Sometimes even the smallest alteration in cutting can have a profound effect. In this scene when Jean finds her brother Sam dead, it was important that we, as the audience, lose Jean here. By that I mean she goes to a place we cannot follow. It is through Tom that we witness Jean’s actions. He must be our eyes here. So when Jean enters the room, notice that we don’t cut to what she sees (or know yet if Sam’s alive or dead), until Tom enters and we push in on him and THEN we see what’s happened. Through HIS eyes! It’s a crucial delineation and essential once again to the flow of the film and the perspective the filmmaker wants us to have. It is NOT something that can be changed effectively in post. The film would need to be designed and structured differently from that point on. We are also witnessing Jean’s emotions and reactions, not through her face or words, but through the sudden rigidity in her shoulders and all around body language. Here is that scene from the Writers & Director’s Cut:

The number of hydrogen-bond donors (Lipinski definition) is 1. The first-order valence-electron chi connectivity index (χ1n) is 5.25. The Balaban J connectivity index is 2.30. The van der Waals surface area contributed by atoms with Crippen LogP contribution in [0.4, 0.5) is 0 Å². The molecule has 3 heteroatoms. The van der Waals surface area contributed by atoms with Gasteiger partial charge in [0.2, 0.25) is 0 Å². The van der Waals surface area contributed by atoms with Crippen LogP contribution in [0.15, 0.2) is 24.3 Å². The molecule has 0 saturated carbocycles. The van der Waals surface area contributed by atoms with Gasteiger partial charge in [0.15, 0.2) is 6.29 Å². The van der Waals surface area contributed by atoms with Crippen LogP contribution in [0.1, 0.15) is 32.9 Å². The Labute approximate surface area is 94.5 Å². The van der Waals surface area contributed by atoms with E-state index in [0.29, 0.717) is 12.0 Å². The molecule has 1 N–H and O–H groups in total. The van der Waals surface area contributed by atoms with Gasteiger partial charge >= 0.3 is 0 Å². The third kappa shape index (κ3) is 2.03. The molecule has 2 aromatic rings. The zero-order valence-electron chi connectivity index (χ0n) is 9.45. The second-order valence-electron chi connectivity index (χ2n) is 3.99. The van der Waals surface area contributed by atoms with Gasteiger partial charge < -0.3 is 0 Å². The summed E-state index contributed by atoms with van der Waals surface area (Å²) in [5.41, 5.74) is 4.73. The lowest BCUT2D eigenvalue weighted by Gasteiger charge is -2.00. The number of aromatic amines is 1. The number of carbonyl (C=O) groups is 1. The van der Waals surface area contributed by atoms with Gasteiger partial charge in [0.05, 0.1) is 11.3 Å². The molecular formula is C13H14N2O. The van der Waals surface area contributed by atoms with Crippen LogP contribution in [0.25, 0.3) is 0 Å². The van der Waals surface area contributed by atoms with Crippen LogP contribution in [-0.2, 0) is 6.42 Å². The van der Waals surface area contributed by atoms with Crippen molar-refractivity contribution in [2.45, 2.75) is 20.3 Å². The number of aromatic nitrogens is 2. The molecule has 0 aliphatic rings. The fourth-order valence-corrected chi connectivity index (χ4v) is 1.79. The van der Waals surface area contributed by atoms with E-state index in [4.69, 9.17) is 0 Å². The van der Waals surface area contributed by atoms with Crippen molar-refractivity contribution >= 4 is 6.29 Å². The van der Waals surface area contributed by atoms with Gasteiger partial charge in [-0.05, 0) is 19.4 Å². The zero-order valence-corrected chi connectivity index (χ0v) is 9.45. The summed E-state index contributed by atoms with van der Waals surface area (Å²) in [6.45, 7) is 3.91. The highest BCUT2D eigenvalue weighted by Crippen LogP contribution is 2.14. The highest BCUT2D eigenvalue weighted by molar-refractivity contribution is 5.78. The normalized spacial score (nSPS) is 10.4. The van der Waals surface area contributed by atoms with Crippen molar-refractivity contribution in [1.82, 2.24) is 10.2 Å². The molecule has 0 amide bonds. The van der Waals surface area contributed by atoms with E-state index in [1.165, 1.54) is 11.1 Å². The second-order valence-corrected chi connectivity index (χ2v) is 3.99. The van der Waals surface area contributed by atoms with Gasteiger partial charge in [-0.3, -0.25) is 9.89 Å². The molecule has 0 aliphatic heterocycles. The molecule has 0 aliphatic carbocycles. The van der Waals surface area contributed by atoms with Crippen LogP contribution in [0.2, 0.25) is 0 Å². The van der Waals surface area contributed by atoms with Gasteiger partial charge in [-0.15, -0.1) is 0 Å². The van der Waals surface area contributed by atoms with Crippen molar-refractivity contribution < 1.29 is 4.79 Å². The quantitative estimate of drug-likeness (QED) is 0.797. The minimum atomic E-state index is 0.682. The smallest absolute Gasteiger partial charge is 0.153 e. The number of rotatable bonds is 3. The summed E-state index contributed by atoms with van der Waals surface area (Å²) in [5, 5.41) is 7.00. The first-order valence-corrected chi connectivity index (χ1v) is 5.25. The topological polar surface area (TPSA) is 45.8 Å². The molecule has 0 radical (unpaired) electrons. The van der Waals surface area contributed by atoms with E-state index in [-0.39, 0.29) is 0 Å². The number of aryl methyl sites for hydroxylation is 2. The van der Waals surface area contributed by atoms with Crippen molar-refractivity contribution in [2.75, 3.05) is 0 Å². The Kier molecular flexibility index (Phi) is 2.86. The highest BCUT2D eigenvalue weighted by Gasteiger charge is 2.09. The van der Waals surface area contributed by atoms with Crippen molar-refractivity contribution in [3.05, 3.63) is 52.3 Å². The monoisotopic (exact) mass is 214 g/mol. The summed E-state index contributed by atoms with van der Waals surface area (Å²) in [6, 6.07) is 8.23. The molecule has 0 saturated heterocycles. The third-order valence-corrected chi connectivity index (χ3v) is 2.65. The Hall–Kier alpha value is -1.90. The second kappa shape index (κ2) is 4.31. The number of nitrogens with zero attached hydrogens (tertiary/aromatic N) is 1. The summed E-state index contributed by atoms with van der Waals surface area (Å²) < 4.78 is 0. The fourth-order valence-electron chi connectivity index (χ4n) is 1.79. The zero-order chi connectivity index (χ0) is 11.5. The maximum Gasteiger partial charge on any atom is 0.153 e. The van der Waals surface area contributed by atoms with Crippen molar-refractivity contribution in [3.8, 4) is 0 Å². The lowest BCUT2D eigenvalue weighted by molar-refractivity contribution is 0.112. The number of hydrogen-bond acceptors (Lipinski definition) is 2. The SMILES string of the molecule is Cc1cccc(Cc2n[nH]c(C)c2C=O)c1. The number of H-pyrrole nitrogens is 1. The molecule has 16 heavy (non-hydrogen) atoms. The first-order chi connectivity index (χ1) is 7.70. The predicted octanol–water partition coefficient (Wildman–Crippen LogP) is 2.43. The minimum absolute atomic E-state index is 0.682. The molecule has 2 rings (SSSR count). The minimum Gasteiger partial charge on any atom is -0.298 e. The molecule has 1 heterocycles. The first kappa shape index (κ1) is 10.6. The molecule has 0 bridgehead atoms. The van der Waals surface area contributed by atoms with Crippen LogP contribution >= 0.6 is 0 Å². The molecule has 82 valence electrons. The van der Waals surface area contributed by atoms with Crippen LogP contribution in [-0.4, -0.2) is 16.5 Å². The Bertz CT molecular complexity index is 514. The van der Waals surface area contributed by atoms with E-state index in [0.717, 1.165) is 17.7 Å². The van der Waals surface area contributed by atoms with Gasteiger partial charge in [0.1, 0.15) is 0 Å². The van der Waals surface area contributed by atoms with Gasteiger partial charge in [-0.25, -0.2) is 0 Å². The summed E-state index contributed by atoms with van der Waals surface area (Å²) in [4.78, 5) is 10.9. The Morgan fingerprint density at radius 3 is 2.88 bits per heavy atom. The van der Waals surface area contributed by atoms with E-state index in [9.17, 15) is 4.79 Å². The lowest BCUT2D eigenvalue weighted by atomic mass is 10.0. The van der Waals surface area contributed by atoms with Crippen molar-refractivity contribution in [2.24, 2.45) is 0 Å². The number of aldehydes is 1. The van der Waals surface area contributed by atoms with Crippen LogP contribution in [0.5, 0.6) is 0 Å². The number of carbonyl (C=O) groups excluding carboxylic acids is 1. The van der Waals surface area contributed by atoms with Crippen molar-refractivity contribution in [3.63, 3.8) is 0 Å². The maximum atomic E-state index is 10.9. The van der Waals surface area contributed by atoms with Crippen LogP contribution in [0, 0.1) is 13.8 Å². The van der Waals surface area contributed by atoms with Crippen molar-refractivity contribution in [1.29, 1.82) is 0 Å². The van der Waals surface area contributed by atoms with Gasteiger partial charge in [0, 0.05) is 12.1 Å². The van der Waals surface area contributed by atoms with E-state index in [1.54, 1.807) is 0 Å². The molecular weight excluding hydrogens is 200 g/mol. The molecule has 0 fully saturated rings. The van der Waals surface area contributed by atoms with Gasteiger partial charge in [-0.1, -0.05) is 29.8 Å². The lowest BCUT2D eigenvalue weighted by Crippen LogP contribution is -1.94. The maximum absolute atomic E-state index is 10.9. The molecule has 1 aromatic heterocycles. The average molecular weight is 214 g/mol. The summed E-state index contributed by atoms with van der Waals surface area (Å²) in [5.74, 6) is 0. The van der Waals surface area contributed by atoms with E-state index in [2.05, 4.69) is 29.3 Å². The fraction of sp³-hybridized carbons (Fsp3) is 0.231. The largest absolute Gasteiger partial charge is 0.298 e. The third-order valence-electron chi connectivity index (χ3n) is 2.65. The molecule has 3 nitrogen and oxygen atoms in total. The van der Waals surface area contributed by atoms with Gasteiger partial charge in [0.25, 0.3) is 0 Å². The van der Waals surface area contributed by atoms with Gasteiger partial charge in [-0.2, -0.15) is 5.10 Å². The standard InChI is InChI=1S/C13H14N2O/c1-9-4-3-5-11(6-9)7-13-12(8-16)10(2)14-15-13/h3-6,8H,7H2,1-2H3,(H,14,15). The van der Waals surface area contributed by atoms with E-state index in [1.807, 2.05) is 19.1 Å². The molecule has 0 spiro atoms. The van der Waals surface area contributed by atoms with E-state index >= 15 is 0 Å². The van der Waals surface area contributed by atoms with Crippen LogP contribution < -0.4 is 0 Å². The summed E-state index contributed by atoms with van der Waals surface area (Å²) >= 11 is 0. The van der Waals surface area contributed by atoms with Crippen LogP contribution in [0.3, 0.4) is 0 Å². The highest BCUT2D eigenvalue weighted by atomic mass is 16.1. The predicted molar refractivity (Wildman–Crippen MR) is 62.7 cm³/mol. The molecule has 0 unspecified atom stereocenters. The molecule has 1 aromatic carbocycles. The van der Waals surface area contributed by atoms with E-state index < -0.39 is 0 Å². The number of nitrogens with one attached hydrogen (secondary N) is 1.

Now the producers’ cut. Notice how the producers cut to Sam and Nathan on the floor off of Jean’s entrance and don’t wait for Tom. Also notice how anti-climactic that moment is without the restraint and patience that was meant to be on display here. You may also notice that the producers added Jean whispering “Sammy” as she kneels down beside him. Once again, as if the audience didn’t know who it was lying on the floor there!
And finally, the end of the film. An ending that clearly makes little sense in the producers’ cut. Here is the “let’s get this over with” version the producers threw together: